When I heard the sad news of the death of former Oakland A’s player Joe Morgan it reminded me of last week’s talk with Dave Kaval, President of the Oakland A’s last week about his team’s views on the
Future of the A’s franchise in Oakland. I was particularly impressed with his upbeat attitude toward economic inclusion.
Of the Black community in the team’s development vision for the Coliseum area and the Howard Terminal Port of Oakland site.
He reiterated his commitments to include the West Oakland community in their plans to provide extensive economic, environmental and employment benefits.
He was confident that the Port and the City, led by the Mayor, would be supportive of their efforts to build near the estuary.
I asked him why the A’s needed to purchase the Coliseum if they preferred to go the Howard terminal site. He said he felt a sense of commitment and responsibility to help with the development of the East Oakland site that had been neglected for more than 50 years.
At that point I proposed an alternative plan to garner maximum support from the Black community and the elected officials.
I explained how the A’s had opportunity to champion significant Black participation and ownership that no other American city has achieved thus far.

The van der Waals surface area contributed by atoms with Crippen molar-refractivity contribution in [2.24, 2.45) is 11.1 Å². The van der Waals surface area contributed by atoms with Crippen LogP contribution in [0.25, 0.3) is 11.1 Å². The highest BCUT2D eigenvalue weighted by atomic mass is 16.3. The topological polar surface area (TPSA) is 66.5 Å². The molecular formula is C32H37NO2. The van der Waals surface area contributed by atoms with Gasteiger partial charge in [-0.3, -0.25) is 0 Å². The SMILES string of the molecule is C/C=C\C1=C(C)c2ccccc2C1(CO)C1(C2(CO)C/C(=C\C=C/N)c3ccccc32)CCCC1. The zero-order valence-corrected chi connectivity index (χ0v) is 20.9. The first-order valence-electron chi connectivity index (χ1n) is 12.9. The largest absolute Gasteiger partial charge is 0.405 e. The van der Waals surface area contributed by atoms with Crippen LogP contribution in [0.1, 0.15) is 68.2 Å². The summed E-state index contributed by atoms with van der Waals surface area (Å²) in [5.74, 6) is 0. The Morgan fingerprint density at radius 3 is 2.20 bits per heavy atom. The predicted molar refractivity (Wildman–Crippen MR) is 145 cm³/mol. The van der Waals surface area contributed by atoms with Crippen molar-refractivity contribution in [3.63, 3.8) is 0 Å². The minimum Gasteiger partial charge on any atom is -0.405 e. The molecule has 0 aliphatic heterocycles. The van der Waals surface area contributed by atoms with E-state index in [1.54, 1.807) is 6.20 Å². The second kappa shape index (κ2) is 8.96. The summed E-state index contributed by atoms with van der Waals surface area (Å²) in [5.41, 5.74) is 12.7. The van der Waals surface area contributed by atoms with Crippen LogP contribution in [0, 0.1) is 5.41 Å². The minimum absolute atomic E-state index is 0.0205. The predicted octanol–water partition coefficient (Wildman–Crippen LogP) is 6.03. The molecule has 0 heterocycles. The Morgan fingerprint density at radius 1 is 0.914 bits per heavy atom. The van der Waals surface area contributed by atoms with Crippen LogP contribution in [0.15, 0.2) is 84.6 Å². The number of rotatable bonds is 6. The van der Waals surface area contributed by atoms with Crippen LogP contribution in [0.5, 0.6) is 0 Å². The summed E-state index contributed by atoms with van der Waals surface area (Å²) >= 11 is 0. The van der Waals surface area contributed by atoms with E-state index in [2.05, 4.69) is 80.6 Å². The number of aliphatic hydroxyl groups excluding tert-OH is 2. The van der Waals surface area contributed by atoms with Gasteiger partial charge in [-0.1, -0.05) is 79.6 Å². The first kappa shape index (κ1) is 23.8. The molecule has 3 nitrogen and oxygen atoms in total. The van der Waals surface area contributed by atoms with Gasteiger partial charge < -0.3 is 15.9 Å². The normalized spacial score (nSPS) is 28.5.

I proposed that the A’s promote their Black Vice President Taj Tashombe and put him atop the A’s development corporate entity that could function as a co-development with a Black Developer to complete the commercial and housing complex within the coliseum complex zone. I also told Kaval that I had not consulted with Taj, but I was just recommending a major move to help establish credibility since Taj had grown and played in the shadow of the coliseum.
I further recommended that he set aside an equity stake for Taj, Black investors and former Black A’s stars who had helped to bring championships to Oakland. They could joint-venture with a group of Black investors who are also seeking to own the Coliseum.
The A’s could make a major statement about race and equity modeling by building half of the planned 4,000 housing units in the first phase, before the market rate units, as truly affordable for very, very low-income displaced Black residents. The homes could be dedicated for the first right of refusal for those who are now dwelling in tents and makeshift shelters in East Oakland. The development could be a joint effort with several non-profits and faith-based housing development groups. He said he thought it was an “interesting idea” but wondered aloud if the state, county or city would approve. I told him he should go for it and the community would thank him for recognizing the “Black straws that stirred the A’s drinks” for many years.